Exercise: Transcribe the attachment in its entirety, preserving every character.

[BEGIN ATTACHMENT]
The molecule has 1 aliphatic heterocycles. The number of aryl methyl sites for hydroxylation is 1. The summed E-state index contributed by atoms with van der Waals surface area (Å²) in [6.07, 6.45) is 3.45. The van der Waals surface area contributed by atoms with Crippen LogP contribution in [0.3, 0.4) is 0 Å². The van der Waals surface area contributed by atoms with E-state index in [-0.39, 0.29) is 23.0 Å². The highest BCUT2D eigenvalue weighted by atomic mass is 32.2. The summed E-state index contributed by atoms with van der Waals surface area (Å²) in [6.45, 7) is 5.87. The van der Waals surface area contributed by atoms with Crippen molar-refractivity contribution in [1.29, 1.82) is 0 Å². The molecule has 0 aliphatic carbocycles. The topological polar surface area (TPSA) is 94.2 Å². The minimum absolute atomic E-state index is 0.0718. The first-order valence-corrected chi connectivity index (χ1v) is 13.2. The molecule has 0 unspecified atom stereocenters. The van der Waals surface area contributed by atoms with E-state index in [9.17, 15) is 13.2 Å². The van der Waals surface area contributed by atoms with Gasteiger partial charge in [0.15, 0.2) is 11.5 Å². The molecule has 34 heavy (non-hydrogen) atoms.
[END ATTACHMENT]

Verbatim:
The molecule has 1 aliphatic heterocycles. The number of aryl methyl sites for hydroxylation is 1. The summed E-state index contributed by atoms with van der Waals surface area (Å²) in [6.07, 6.45) is 3.45. The van der Waals surface area contributed by atoms with Crippen LogP contribution in [0.3, 0.4) is 0 Å². The van der Waals surface area contributed by atoms with E-state index in [-0.39, 0.29) is 23.0 Å². The highest BCUT2D eigenvalue weighted by atomic mass is 32.2. The summed E-state index contributed by atoms with van der Waals surface area (Å²) in [6.45, 7) is 5.87. The van der Waals surface area contributed by atoms with Crippen molar-refractivity contribution in [1.29, 1.82) is 0 Å². The molecule has 0 aliphatic carbocycles. The topological polar surface area (TPSA) is 94.2 Å². The minimum absolute atomic E-state index is 0.0718. The first-order valence-corrected chi connectivity index (χ1v) is 13.2. The molecule has 0 unspecified atom stereocenters. The van der Waals surface area contributed by atoms with E-state index in [9.17, 15) is 13.2 Å². The van der Waals surface area contributed by atoms with Gasteiger partial charge in [0.15, 0.2) is 11.5 Å². The molecule has 34 heavy (non-hydrogen) atoms.